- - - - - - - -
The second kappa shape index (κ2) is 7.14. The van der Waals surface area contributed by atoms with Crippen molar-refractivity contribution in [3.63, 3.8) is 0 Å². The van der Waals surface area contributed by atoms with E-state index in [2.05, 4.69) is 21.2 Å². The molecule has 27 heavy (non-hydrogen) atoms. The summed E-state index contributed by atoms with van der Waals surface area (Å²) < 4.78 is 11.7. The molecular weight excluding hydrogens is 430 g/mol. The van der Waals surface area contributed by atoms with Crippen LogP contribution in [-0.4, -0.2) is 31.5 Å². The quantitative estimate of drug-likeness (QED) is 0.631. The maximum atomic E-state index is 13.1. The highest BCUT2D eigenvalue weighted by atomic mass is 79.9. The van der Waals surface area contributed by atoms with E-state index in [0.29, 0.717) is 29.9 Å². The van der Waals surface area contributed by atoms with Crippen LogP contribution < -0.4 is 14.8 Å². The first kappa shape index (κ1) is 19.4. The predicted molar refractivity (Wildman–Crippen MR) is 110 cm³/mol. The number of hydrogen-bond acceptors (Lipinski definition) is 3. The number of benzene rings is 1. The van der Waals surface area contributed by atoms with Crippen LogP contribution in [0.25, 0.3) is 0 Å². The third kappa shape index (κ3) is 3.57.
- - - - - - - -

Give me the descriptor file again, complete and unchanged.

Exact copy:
The second kappa shape index (κ2) is 7.14. The van der Waals surface area contributed by atoms with Crippen molar-refractivity contribution in [3.63, 3.8) is 0 Å². The van der Waals surface area contributed by atoms with E-state index in [2.05, 4.69) is 21.2 Å². The molecule has 27 heavy (non-hydrogen) atoms. The summed E-state index contributed by atoms with van der Waals surface area (Å²) < 4.78 is 11.7. The molecular weight excluding hydrogens is 430 g/mol. The van der Waals surface area contributed by atoms with Crippen LogP contribution in [-0.4, -0.2) is 31.5 Å². The quantitative estimate of drug-likeness (QED) is 0.631. The maximum atomic E-state index is 13.1. The highest BCUT2D eigenvalue weighted by atomic mass is 79.9. The van der Waals surface area contributed by atoms with E-state index in [0.29, 0.717) is 29.9 Å². The van der Waals surface area contributed by atoms with Crippen LogP contribution < -0.4 is 14.8 Å². The first kappa shape index (κ1) is 19.4. The predicted molar refractivity (Wildman–Crippen MR) is 110 cm³/mol. The number of hydrogen-bond acceptors (Lipinski definition) is 3. The number of benzene rings is 1. The van der Waals surface area contributed by atoms with Crippen LogP contribution in [0.25, 0.3) is 0 Å². The third kappa shape index (κ3) is 3.57.